case. If you are detained by the government and subject to mandatory detention, it is very unlikely
that you will be transferred to another state unless the government agrees. The courts have given
great weight to the government’s right to detain you wherever they have detention space available,
which may not be in or near your home state. Therefore, if you are detained, it is highly unlikely
that your request for a change of venue will be granted.107
Whether or not you have an attorney, the judge can still take the pleadings, which is the next step
in the master calendar hearing.
4. Pleadings
At the beginning of your master calendar hearing, the judge will take the pleadings, or review the
NTA with you. The judge will ask you if the facts in the NTA are true, if you admit that you are
removable and whether you will be applying for any forms of relief. If, in reviewing the NTA, you
found any mistakes and/or discrepancies you should mention it at this point and deny false or
incorrect allegations.
The government, however, must first prove two facts: (1) that you are an alien, meaning that you
are a non-USC;108 and (2) if you are an LPR or were otherwise lawfully admitted into the U.S., that
you are removable. This means that the government must show that you have done something to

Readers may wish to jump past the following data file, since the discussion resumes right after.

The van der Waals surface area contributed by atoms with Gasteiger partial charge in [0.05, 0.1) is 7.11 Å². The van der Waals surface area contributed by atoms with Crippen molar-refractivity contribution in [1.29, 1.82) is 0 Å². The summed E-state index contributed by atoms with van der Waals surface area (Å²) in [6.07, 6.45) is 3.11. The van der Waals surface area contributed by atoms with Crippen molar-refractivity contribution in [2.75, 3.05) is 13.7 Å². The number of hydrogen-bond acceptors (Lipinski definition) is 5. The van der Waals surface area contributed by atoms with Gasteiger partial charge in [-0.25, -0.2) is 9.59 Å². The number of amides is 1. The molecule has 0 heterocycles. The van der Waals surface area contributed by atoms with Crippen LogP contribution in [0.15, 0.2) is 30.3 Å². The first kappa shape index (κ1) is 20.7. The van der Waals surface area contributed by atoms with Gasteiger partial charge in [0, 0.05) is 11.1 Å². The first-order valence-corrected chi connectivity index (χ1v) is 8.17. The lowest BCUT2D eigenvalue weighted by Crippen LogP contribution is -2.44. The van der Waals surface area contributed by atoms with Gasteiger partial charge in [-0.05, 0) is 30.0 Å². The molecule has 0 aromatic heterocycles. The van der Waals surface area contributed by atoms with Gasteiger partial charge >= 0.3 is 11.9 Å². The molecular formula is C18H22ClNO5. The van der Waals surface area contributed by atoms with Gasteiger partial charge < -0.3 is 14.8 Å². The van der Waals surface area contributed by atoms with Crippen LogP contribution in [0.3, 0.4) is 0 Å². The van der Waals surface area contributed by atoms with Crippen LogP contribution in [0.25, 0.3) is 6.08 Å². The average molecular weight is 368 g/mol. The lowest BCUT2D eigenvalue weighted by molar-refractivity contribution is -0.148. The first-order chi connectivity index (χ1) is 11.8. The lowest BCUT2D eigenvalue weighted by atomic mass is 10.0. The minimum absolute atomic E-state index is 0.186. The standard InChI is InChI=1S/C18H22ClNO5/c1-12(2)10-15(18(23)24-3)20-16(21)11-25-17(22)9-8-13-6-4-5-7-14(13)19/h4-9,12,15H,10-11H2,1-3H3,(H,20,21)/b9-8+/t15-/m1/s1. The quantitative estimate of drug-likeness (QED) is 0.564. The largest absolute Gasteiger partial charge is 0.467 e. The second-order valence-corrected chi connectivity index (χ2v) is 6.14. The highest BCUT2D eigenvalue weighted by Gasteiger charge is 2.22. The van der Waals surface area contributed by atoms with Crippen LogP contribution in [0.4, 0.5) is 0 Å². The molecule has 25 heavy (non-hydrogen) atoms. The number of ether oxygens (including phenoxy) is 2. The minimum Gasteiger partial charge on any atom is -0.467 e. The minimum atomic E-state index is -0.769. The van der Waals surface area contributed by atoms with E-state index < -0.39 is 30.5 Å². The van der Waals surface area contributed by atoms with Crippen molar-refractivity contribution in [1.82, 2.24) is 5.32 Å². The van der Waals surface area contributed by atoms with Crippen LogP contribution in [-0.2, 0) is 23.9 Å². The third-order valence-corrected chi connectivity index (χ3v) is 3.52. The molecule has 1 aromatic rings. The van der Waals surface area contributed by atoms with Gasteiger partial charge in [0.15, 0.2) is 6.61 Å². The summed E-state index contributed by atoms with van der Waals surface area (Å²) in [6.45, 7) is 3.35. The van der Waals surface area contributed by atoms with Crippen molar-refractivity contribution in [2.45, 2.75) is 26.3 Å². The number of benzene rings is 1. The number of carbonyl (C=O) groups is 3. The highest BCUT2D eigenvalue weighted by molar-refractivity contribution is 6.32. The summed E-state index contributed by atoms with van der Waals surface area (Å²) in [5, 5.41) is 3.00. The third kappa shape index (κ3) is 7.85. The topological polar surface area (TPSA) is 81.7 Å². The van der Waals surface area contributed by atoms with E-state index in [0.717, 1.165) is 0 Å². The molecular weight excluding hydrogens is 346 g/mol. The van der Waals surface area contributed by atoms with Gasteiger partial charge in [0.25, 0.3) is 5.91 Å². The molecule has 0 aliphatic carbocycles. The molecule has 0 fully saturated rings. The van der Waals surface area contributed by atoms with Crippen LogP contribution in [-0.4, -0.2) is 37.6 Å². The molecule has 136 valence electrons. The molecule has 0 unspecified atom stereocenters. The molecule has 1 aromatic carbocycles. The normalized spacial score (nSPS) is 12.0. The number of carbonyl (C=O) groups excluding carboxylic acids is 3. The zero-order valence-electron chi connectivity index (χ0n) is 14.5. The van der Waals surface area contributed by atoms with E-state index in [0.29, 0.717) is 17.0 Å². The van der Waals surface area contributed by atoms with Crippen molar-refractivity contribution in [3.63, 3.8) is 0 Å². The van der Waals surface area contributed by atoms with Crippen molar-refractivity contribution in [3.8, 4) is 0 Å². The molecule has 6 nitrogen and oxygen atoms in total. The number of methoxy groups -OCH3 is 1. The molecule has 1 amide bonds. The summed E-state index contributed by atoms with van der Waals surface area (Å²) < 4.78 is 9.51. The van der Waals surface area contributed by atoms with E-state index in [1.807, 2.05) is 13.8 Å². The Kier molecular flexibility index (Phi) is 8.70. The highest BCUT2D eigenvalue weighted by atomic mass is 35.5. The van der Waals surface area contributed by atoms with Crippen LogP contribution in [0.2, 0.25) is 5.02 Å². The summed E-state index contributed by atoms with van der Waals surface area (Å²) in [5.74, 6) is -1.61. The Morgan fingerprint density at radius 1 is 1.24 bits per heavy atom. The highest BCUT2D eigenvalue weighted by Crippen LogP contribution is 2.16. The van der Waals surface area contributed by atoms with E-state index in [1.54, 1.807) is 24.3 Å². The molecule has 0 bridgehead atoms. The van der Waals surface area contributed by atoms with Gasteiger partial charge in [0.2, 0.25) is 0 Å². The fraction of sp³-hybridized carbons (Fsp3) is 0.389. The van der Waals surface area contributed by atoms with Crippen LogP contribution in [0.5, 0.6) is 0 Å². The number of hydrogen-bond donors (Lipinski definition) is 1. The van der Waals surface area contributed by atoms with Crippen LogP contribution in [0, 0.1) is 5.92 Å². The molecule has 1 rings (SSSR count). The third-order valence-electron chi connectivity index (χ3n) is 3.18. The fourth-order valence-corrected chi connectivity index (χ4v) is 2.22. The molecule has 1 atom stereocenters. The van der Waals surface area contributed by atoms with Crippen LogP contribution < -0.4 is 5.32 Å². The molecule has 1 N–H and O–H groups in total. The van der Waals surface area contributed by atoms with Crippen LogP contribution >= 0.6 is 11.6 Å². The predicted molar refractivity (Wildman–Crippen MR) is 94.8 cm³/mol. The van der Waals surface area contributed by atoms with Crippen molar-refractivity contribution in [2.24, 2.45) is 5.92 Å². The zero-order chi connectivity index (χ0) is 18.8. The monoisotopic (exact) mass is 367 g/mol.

violate immigration law which permits the government to send you back to your home country.109
If the judge finds that you are not eligible for any of the forms of relief discussed in Part F of this
Chapter, the immigration judge will likely make a decision at your master calendar hearing and order
you deported. Both the chief counsel and you can reserve the right to appeal this decision. See Part G
of this Chapter, which discusses decisions and appeals. If you have applied for a form of relief and the
immigration judge has found that you are eligible for that form of relief, he/she will schedule an
individual hearing at the end of your final master calendar hearing. The individual hearing is
discussed in greater detail below.
5. Individual Hearing
107. In fact, many immigration detainees are moved around the country more than once if DHS
determines it needs to do so because of space concerns.
108. If you are an LPR, the government can do this by showing the judge a copy of your “visa face
sheet”—the document which you received when you first entered into the U.S. If you entered without
inspection, they may rely on any statements you made or any other evidence showing that you were not
lawfully admitted into the United States. If the government cannot prove that you are an alien, then the case
must be terminated.
109. For example, if the NTA states that you are removable due to a conviction for a crime, the
government will need to produce a certificate of disposition or some other court record to verify that you were
convicted of the crime. The government will also have to show that the crime you were convicted of is one
that allows the government to deport you. It is generally fairly easy for the government to meet this burden by
producing criminal records from the criminal court.

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At the individual hearing, it is your burden to prove why you deserve the form of relief for which